Cover 0 blitzes aren’t that rare in 3rd-and-super-long situations. Since 2016, teams have sent the house with no safety help 23 times on 3rd-and-11-plus, per Sports Info Solutions. The first-down conversion rate on those plays is about 20%, which isn’t much higher than the overall conversion rate (17.3%) in those situations.
A cover-zero blitz in that situation is a high-risk (get burned and it’s likely a touchdown), high-reward (get to the quarterback and you can generate a sack or maybe even a fumble) gamble, but it’s hardly evidence of throwing the game with a playcall. And while the Dolphins’ players don’t execute this particular play very well, there’s nothing to indicate that that’s purposeful failure.
Update: Orlovsky offered some thoughts on Twitter on why he thought the specifics of this playcall made it more unusual than your standard cover-zero blitz:
I’d love for you to show me where another team has 0 blitzed 8 defenders, covered with 3 from a 15 yard depth and play a pass off combo coverage within it…in a moment of a game that was normal
— Dan Orlovsky (@danorlovsky7) October 30, 2019
And that may be an accurate statement-and that’s why I said only other time I’ve ever seen anything like it is Hail Mary situation. But for a defensive HC who is details coach to have a relatively simple scheme look that disastrous doesn’t add up
— Dan Orlovsky (@danorlovsky7) October 30, 2019
It wasn’t just Orlovsky bashing this playcall. Spears goes on to say (2:15) “If I’m (Dolphins’ CB) Xavien Howard and I see them call this defense here, I’m like ‘I see what this is for real.’ And everyone was thinking the same way last night. I put the same tweet up, ‘Miami’s really tanking!’ Visually, that was a tank!’ And Greenberg goes on to say “We talk all the time about how organizations tank but players and coaches don’t. That is a defense on that play that is inexcusable, right? There is no other way to defend it.” And Spears responds “G, I played in this league nine years, and if my coach called a play like that on third and 25, we having a damn fight on the sidelines. …That’s a gimme play. That’s almost like ‘Let them score so we can get the ball back.”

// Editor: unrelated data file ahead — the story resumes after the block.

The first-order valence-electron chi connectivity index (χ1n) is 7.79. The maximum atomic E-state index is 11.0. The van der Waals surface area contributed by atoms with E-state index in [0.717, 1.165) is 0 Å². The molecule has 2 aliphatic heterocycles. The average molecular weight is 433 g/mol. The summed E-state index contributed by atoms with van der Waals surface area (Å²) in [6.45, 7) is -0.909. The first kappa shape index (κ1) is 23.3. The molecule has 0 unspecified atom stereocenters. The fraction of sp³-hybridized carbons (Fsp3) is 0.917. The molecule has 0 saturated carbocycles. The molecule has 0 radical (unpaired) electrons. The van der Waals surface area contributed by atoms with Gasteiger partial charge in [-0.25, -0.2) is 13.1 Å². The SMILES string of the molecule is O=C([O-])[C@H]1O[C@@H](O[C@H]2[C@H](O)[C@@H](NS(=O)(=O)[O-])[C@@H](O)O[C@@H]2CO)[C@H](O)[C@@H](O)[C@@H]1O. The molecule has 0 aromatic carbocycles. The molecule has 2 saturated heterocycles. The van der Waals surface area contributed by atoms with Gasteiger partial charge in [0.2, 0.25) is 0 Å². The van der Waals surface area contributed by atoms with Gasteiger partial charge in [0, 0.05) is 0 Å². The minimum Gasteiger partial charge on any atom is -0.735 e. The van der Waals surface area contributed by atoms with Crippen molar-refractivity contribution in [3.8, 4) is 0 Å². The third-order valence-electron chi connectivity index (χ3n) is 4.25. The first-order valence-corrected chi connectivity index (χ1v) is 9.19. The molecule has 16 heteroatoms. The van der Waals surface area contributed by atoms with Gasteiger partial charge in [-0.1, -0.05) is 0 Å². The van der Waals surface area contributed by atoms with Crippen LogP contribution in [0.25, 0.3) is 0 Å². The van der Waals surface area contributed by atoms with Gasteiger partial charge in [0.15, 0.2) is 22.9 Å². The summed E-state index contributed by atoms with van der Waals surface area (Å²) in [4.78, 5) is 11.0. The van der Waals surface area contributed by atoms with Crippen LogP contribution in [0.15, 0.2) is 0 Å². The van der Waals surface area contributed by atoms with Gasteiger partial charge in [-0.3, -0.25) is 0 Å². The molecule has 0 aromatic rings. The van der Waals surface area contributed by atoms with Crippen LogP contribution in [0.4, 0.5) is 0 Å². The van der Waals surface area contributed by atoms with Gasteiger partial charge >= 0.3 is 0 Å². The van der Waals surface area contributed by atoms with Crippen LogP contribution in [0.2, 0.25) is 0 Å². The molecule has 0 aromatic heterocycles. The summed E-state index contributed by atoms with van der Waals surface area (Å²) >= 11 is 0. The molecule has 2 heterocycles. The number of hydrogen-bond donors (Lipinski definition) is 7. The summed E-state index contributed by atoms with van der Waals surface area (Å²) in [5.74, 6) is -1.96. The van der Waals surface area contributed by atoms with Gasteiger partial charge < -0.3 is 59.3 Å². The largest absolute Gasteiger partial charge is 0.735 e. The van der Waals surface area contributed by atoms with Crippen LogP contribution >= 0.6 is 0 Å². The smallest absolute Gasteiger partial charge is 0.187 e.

As Ruiz notes, cover zero blitzes in third and long have been called by the likes of Bill Belichick. And Dolphins’ defensive coordinator Patrick Graham worked for Belichick for a long time (2009-15, as did head coach Brian Flores (2004-18); it’s certainly conceivable they picked up the cover-zero blitz on third and long there. Or they could have picked it up almost anywhere; as per Ruiz’s piece, this has happened at least 23 times since 2016, and it’s only led to a first down 20 percent of the time. Orlovsky has a point that the specifics here aren’t necessarily the same as those other cover-zero blitzes, but that doesn’t necessarily equal a tank.
Criticism of the Dolphins’ playcall is fine (although it’s now mostly outcome-based criticism rather than decision-based criticism), and criticism of particular players’ performances on this play is fine. But saying a playcall was deliberately designed as part of a tank is a bold statement.